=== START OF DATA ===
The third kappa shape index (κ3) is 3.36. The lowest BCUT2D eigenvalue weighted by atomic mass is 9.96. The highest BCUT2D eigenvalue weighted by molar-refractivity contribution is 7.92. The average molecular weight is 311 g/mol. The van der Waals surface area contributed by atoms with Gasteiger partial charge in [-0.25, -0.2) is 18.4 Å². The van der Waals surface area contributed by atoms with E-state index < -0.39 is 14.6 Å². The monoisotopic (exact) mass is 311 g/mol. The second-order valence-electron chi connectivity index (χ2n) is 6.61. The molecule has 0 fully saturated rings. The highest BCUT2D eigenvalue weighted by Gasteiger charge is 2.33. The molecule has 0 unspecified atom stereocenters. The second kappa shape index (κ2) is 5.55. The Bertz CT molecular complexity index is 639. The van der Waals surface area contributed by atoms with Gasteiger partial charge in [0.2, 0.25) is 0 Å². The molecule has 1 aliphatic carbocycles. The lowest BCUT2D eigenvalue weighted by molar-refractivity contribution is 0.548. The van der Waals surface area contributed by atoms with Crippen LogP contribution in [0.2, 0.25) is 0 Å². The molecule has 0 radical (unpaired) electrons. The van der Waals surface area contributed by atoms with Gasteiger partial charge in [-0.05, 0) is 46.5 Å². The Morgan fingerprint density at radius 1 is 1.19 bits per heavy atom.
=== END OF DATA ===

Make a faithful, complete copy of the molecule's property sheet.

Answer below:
The third kappa shape index (κ3) is 3.36. The lowest BCUT2D eigenvalue weighted by atomic mass is 9.96. The highest BCUT2D eigenvalue weighted by molar-refractivity contribution is 7.92. The average molecular weight is 311 g/mol. The van der Waals surface area contributed by atoms with Gasteiger partial charge in [-0.25, -0.2) is 18.4 Å². The van der Waals surface area contributed by atoms with E-state index < -0.39 is 14.6 Å². The monoisotopic (exact) mass is 311 g/mol. The second-order valence-electron chi connectivity index (χ2n) is 6.61. The molecule has 0 fully saturated rings. The highest BCUT2D eigenvalue weighted by Gasteiger charge is 2.33. The molecule has 0 unspecified atom stereocenters. The second kappa shape index (κ2) is 5.55. The Bertz CT molecular complexity index is 639. The van der Waals surface area contributed by atoms with Gasteiger partial charge in [0.2, 0.25) is 0 Å². The molecule has 1 aliphatic carbocycles. The lowest BCUT2D eigenvalue weighted by molar-refractivity contribution is 0.548. The van der Waals surface area contributed by atoms with Crippen LogP contribution in [0.2, 0.25) is 0 Å². The molecule has 0 radical (unpaired) electrons. The van der Waals surface area contributed by atoms with Gasteiger partial charge in [-0.05, 0) is 46.5 Å². The Morgan fingerprint density at radius 1 is 1.19 bits per heavy atom.